Moby Dick - Miniaturized

Moby Dick - Miniaturized

The White Whale swam before him as the monomaniac incarnation of all those malicious agencies which some deep men feel eating in them, till they are left living on with half a heart and half a lung. That intangible malignity which has been from the beginning; to whose dominion even the modern Christians ascribe one-half of the worlds…Ahab did not fall down and worship it like them; but deliriously transferring its idea to the abhorred white whale, he pitted himself, all mutilated, against it. All that most maddens and torments; all that stirs up the lees of things; all truth with malice in it; all that cracks the sinews and cakes the brain; all the subtle demonisms of life and thought; all evil…were visibly personified, and made practically assailable in Moby Dick. He piled upon the whale’s white hump the sum of all the general rage and hate felt by his whole race from Adam down; and then, as if his chest had been a mortar, he burst his hot heart’s shell upon it.
~ Ishmael explains Ahab’s hatred of Moby Dick (Herman Melville, Moby Dick)

Most of us are familiar with sperm whales, if only through school discussions or movie remakes of the classic tale of Moby Dick. They are massive, toothy whales that live in the depths of the ocean and prey on the equally formidable giant squid, surfacing only to cause misfortune and mayhem (or so Capt. Ahab would have us believe). But did you know they come in miniature? Dwarf and pygmy sperm whales are the chihuahuas of the whale world, smaller even than some dolphin species. These two whales are the only living species of their family, Kogiidae, and they are quite similar, even classified as a single species until 1966. They differ slightly in physical size, morphology, and other minor features, and it’s very difficult to distinguish between the two in the field. The geographic distribution and range for these species overlap in several areas; however, the dwarf sperm whale is a bit more coastal than the pygmy, so that’s our primary focus.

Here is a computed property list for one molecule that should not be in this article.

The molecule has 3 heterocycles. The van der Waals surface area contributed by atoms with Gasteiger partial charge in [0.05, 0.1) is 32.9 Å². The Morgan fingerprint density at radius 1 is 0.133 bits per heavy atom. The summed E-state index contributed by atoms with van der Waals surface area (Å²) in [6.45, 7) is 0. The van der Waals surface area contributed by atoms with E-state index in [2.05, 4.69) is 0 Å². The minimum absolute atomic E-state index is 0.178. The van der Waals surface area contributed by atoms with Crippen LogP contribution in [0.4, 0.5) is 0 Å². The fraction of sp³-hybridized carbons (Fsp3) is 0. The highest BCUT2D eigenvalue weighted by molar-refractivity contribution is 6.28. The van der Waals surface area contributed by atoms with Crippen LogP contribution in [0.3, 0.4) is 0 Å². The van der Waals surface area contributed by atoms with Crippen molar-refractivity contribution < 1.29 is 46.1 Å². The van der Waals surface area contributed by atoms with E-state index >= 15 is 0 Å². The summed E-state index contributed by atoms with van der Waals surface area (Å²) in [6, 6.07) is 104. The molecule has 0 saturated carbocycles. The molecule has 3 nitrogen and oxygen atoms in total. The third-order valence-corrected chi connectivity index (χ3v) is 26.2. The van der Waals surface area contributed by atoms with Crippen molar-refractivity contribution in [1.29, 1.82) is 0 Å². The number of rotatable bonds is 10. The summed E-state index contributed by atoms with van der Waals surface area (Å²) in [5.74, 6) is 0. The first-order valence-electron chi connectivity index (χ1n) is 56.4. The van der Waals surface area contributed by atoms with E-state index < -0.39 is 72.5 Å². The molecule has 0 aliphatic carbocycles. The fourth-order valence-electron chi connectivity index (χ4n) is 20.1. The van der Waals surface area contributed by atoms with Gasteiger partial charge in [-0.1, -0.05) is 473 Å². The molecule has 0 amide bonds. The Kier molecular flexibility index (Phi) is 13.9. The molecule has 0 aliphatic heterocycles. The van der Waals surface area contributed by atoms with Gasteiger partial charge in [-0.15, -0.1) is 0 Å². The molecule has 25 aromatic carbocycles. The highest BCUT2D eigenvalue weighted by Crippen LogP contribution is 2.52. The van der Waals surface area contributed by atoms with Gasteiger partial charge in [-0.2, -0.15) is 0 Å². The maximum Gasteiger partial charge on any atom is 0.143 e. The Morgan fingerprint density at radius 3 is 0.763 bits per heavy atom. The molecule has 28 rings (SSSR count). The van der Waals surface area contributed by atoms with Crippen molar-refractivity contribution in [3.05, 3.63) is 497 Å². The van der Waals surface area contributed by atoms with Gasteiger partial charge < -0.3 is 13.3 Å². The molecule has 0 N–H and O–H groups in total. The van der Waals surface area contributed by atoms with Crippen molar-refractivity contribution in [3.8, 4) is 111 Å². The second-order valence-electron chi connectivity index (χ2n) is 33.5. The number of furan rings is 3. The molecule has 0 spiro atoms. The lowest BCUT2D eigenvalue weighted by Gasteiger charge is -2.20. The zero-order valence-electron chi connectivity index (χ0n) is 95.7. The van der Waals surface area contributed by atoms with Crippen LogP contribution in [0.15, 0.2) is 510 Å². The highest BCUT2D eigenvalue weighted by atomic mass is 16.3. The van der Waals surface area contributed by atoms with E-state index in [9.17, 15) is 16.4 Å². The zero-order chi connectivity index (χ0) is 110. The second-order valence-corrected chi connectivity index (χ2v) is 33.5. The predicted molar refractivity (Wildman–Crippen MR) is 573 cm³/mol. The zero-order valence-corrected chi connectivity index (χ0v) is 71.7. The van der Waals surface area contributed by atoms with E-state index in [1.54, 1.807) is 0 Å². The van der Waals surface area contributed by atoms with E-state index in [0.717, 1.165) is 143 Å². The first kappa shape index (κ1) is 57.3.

Taxonomically, dwarf sperm whales are treated as a single species, though genetic evidence suggests that there may be two separate species – one in the Atlantic and one in the Indo-Pacific. If confirmed, the taxon will change. Weighing in at up to 600 pounds, dwarf sperms are compact and streamlined, reaching lengths up to nine feet. The head is square, with a pointed snout and a small, under-slung jaw. Their scientific name, Kogia sima, comes from the Latin sinus, meaning “flat-nosed.” Unlike the larger sperm whales, they have very few teeth (only about thirty in total, and most of those on the bottom), though the ones they have are sharply pointed and curved. Because of these fang-like teeth, they’ve earned the nickname “rat porpoise” in the Lower Antilles. The tail fluke is sharply pointed, as is the dorsal fin, located midway down the back. Behind the eye is a pale false gill plate, resembling a fish’s gill cover. In fact, if it weren’t for their blowhole and languorous attitude, dwarf sperm whales might be mistaken for sharks.